Boxall’s initial journey to Charlotte also took her on a whirlwind coast-to-coast trip. After earning her MFA from San Francisco Art Institute, the Canada native landed in the Queen City in 2018, quickly drawing attention from local arts luminaries. Her first solo exhibition at the New Gallery of Modern Art opened in November 2019, followed by a February 2020 show at Mint Museum Uptown, part of the museum’s Constellation CLT series spotlighting local artists.
“I did my first studio visit with her, I believe, in fall 2018 and was completely blown away by the quality of the paintings and the methodical approach that she had toward her work,” says Jen Sudul Edwards, chief curator and curator of contemporary art at the Mint Museum. “I knew that I wanted to work with her as soon as I could, and she was an early call when I got the Mint job [in June 2019].” Unfortunately, like most cultural attractions, the Mint was forced to close to the public in March, almost two months before the show was scheduled to conclude.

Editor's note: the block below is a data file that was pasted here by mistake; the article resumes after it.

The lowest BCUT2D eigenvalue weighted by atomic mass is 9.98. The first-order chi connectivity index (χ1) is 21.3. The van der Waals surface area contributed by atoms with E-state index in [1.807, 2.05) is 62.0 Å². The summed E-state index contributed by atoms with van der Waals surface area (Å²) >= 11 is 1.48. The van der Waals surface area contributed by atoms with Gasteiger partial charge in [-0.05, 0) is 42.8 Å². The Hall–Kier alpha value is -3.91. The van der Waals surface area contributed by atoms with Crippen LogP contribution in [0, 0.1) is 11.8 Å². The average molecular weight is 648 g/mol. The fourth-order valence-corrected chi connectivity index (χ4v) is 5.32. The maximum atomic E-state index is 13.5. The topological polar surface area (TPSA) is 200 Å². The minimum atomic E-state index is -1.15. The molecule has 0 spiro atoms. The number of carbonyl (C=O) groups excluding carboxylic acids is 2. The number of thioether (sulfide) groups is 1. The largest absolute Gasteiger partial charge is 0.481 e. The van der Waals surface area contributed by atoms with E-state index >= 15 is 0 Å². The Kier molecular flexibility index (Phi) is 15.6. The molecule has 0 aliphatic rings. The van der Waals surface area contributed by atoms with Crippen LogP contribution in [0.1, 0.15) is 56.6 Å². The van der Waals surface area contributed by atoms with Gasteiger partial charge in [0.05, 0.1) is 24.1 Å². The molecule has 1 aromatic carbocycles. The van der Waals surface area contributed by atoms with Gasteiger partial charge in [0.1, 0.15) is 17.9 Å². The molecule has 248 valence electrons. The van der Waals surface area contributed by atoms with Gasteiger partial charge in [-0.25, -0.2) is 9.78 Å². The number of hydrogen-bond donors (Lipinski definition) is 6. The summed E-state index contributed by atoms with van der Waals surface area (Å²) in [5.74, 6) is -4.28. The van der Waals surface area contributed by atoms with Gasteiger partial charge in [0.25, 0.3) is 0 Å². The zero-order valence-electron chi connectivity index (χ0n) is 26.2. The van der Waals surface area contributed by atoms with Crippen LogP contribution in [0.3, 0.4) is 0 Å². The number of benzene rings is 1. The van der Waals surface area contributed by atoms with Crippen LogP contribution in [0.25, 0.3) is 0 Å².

Boxall had been working part-time in digital marketing at Melberg’s gallery when the Mint exhibition was announced. Though she’d been on the job for several months, Melberg had never paid much attention to her artwork. (“You have to balance the line between church and state,” he later tells me, laughing.) He learned about the exhibition through an email announcement from the Mint. Melberg asked her about it, and she invited him to the opening.
“I was absolutely gobsmacked,” Melberg says, upon seeing Boxall’s work for the first time. “The word that came to mind to me when I first viewed them was that these are really intelligent abstract paintings. I am convinced a great deal of abstraction is just so much paint on a canvas — that it does not have any balance and rhythm and color sense, all of those sorts of things.” But Boxall’s work was different.
Before the night was over, Melberg — who had not taken on a new artist since 2016 — told Boxall they needed to talk. At the time, she was represented by Irina Toshkova at the New Gallery. A few months later, when Toshkova was closing her gallery and pivoting to consulting, Boxall decided the opportunity to work with Melberg — whose esteemed roster of artists includes Romare Bearden, Wolf Kahn and Robert Motherwell — was too great to pass up.